E. Lynn Harris, R.I.P.

I’ve never read any books by E. Lynn Harris. Nevertheless, I was saddened to learn of his passing, apparently from a heart attack, at the young age of 54. This is because I can attribute the best piece of writing advice I ever received to Harris — even though I was merely overhearing his conversation with someone else, and he was talking about advice he in turn received from Alice Walker.

It was sometime in the mid-1990s, when I was an employee of the bookstore at Georgia State University (and was working on what would eventually become my first book). Harris appeared at the University, and I sold books at the reception given in his honor. He sat at a table next to me and signed books, with a long line of his fans waiting to get an autograph and have a brief word with him.

At one point, a woman getting a book signed mentioned that she was an aspiring novelist. He warmly encouraged her, and said, “Do you know what the best advice I ever received on how to become a writer? Alice Walker gave it to me, when I was working on my first book. She said, ‘Write something every day. I don’t care if it’s just a sentence. Just write something.’ And that simple advice made all the difference.”

The woman thanked him and left, and he turned his attention to the next person in line. I don’t remember anything else he said all evening long. But that one little bit of advice burned into my awareness. At the time, I was struggling to find the discipline to write. And there it was: as simple as learning to meditate. Just do it every day. Who cares if you only do it for a minute or two: just make sure it’s every day.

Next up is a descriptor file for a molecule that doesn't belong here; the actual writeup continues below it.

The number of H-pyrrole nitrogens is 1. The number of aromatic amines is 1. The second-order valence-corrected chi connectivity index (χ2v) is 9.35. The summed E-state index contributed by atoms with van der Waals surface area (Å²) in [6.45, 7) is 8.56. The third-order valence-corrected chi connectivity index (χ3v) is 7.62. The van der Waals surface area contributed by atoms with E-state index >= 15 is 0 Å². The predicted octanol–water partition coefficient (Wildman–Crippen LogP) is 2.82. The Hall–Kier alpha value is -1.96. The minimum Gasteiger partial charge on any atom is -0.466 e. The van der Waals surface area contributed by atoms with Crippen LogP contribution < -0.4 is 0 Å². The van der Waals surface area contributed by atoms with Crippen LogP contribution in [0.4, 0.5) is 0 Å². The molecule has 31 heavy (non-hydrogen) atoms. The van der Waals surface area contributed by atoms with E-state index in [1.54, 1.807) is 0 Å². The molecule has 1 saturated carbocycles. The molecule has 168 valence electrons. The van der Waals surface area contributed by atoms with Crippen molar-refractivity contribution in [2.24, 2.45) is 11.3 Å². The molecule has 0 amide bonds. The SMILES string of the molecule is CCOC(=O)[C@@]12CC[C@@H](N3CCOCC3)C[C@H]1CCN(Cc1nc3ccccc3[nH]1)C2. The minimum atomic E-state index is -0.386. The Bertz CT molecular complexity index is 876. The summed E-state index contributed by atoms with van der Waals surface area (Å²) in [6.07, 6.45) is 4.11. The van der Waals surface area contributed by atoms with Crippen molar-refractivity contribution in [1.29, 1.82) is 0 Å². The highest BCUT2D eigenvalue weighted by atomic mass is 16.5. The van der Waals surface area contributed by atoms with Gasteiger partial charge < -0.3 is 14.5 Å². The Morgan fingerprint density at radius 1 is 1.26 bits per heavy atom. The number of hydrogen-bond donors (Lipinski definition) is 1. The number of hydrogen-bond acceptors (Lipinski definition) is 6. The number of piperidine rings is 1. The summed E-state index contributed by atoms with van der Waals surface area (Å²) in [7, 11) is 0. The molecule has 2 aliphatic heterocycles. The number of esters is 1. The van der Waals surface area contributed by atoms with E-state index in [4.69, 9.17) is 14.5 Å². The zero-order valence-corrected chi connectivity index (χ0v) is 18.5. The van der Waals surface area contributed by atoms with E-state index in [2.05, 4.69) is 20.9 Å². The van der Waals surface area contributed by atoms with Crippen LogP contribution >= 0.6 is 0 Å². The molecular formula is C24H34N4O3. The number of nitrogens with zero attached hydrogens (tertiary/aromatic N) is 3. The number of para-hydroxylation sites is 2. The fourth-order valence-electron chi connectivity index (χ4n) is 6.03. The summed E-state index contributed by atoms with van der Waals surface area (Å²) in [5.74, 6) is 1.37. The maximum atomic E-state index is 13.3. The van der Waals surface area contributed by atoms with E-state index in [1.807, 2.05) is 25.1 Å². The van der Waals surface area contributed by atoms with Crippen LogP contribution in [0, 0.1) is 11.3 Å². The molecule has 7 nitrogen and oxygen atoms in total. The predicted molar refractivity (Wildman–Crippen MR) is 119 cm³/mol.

And so, both my writing and my spiritual practice blossomed. Because, naturally, out of that daily discipline, writing “only a sentence or two,” just like “meditating only a minute or two” will blossom into a real, meaningful discipline.

To this day, if I struggle with my writing, I get through the “blocked” periods by clinging to the advice Alice Walker gave to E. Lynn Harris (who, in turn, gave it indirectly to me); and I write something — something — every day.

Rest in peace, E. Lynn Harris. Thank you for helping me to live my dream as a writer. May your (and Alice Walker’s) words inspire many more people.

Longhand
Unknowing in 2011
Something I wrote for Amazon.com
Seamus Heaney reads "St. Kevin and the Blackbird"

Comments

  1. Amen on your lovely blessing, and may the Lord have mercy on us all.

  2. Yes, you can always tell a writer: the writer is the one who is writing.

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